Los Angeles • The biggest problem facing UCLA basketball is the same as it’s always been.
John Wooden won ten national championships in 12 seasons from 1964-75. Every coach to have followed the late, legendary Hall of Famer feels that aura hovering over Pauley Pavilion at all times. Winning the whole thing is the standard. That is the annual expectation, and that is totally unreasonable.
Steve Lavin was a UCLA assistant under Jim Harrick for five seasons before taking over in 1996. He won the Pac-10 and went to an Elite Eight in 1997. His Bruins went to the Sweet 16 four more times, but finished 2002-03 at 10-19. Fired.
Ben Howland went to the national-championship game in 2006, and the Final Four in 2007 and 2008. That three-year stretch was the high-water mark, but Howland won 69 percent of his games and, in his final season in 2013, the Pac-12 regular-season title. Fired.
Steve Alford’s hiring in the wake of Howland felt odd and ill-fitting from the start. Still, three trips to the Sweet 16, a .663 overall winning percentage, including .611 against the Pac-12. His Lonzo Ball-fueled 2017 team was electrifying. Not only fired last season, but fired midseason after stumbling out of the gate at 7-6.
“Coach Wooden set a standard that’s unparalleled in the sport, so it makes for an most-unique standard of excellence,” Lavin told The Salt Lake Tribune by phone Friday afternoon. “I was fortunate to work for five years as an assistant, so it wasn’t as though there was any surprise when I took over. I didn’t really see it as pressure, I just understood what comes with the territory as the coach of UCLA.”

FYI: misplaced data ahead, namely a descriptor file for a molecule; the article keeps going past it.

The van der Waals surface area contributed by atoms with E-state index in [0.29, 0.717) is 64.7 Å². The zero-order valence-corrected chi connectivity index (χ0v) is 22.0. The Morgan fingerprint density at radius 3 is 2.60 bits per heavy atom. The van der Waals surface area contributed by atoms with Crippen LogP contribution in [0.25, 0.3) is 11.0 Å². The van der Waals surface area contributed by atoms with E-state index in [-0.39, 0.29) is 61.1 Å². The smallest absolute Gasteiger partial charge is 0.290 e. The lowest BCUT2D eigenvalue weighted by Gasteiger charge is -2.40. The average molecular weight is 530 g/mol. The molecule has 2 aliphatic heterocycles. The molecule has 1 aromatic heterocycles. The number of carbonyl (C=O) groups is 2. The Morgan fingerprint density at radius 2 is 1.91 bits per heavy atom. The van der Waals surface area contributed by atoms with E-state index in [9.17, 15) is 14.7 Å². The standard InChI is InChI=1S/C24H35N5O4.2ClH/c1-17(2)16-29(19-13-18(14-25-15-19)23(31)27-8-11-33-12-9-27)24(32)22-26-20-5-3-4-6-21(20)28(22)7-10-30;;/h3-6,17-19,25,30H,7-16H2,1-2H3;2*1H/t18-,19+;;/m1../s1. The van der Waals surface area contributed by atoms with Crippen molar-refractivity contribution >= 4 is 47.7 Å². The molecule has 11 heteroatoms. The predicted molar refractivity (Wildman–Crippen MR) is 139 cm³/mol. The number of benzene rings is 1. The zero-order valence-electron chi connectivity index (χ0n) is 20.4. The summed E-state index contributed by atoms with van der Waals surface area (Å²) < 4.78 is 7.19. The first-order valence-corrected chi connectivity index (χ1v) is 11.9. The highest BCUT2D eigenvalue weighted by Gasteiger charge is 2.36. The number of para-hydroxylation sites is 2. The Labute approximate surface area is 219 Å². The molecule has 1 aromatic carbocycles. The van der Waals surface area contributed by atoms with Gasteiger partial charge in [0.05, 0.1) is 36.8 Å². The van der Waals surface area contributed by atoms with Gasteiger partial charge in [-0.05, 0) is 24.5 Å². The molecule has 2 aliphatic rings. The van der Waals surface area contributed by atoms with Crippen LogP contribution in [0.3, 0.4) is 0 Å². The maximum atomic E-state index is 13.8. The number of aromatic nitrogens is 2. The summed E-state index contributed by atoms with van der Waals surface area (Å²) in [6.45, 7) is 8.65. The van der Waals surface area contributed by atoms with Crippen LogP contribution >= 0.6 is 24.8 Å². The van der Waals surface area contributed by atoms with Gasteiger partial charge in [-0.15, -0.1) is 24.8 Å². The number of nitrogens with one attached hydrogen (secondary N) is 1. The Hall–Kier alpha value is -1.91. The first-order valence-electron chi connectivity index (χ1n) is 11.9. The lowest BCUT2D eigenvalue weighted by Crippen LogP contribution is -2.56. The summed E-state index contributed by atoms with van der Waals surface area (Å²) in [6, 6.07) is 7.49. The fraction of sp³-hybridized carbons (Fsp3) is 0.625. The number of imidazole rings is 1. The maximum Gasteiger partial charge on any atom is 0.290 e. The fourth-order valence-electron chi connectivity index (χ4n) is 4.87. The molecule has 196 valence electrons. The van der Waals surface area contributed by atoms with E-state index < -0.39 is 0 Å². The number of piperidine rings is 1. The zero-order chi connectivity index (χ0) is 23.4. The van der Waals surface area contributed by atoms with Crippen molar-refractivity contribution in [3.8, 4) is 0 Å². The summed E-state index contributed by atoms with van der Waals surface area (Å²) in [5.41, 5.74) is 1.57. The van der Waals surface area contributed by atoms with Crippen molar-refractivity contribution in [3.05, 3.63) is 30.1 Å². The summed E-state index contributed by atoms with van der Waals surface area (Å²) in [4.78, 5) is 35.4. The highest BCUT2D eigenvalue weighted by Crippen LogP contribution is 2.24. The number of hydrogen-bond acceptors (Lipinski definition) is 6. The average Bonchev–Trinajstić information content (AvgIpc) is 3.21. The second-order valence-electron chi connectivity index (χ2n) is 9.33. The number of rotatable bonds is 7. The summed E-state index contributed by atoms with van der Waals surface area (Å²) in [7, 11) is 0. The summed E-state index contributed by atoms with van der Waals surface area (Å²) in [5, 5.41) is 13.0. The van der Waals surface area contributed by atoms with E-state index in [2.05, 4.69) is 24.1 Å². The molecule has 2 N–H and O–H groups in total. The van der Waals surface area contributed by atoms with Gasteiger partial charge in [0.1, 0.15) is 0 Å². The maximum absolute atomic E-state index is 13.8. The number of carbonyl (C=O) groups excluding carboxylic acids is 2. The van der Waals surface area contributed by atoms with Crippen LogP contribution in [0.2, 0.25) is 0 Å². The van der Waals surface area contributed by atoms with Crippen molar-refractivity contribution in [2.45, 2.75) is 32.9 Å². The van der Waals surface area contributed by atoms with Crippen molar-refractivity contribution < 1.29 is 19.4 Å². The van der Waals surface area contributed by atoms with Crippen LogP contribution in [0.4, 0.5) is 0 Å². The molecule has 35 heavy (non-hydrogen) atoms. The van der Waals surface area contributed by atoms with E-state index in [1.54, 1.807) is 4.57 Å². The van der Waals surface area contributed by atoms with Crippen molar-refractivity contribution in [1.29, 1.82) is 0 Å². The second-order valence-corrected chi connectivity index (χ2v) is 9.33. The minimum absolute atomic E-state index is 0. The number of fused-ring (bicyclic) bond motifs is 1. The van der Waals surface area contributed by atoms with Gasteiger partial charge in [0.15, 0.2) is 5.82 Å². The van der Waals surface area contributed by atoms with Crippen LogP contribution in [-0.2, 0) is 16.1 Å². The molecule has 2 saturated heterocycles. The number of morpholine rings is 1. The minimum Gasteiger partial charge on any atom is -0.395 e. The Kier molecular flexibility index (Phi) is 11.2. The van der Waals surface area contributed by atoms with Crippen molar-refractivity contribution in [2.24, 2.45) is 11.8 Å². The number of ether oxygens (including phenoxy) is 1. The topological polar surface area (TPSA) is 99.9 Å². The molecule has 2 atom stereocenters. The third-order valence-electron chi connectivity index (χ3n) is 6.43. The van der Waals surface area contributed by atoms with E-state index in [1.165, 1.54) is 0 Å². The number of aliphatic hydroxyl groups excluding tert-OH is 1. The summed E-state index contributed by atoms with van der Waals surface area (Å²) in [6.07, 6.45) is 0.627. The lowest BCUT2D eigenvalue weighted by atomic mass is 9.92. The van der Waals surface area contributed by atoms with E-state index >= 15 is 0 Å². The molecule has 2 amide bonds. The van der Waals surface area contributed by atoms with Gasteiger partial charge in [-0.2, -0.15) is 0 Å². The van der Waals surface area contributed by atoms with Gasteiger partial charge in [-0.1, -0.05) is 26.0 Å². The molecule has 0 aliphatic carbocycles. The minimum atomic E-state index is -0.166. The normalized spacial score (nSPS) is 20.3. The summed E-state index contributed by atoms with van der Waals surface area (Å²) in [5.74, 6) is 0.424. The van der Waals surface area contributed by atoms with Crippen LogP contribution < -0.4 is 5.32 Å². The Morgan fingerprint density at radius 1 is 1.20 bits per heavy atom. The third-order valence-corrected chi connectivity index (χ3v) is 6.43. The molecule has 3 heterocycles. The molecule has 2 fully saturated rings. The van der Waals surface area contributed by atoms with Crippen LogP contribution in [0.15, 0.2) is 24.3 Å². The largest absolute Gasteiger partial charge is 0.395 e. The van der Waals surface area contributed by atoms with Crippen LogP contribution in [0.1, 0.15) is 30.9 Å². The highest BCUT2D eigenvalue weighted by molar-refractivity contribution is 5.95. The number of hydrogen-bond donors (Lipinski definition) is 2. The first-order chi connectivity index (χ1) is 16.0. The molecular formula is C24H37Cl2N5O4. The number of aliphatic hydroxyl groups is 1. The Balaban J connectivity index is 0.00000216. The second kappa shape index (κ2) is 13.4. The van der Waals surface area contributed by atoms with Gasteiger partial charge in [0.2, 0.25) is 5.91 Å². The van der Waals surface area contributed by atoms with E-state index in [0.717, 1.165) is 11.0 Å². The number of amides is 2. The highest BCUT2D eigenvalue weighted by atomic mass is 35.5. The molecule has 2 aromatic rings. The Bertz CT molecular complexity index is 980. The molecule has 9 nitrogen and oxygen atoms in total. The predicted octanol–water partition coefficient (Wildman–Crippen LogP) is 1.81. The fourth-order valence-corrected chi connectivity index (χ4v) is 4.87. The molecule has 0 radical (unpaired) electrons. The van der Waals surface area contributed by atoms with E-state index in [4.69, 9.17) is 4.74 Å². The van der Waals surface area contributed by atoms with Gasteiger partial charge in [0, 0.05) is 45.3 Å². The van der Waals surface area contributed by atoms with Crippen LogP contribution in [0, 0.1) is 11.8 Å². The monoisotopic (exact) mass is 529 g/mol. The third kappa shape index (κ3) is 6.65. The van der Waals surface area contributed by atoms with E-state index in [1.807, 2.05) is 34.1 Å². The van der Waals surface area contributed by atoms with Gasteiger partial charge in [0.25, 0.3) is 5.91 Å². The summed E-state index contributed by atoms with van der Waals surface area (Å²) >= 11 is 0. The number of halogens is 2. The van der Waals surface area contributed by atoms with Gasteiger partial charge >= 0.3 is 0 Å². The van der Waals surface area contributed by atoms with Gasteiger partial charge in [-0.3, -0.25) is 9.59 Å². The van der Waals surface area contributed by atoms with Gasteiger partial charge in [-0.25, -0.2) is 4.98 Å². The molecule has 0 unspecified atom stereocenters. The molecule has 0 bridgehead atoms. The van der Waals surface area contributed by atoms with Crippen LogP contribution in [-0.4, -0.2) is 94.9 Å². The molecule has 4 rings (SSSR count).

Mick Cronin is now shepherding UCLA, which is home to the University of Utah for a Super Bowl Sunday matinee (1 p.m., Fox Sports 1). Cronin’s arrival in Westwood came only after others were offered the job and a high level of dysfunction within the athletic department revealed itself.
John Calipari took a reported six-year, $45 million offer and parlayed it into what is essentially a lifetime contract at Kentucky. UCLA and its donor base couldn’t get TCU head coach Jamie Dixon’s approximately $9 million buyout taken care of so the North Hollywood native could come home. Rick Barnes’ $5 million buyout at Tennessee? Same thing. Outgoing UCLA athletic director Dan Guerrero and associate AD Josh Rebholz whiffed hard on candidates a handful of times before Cronin was finally introduced.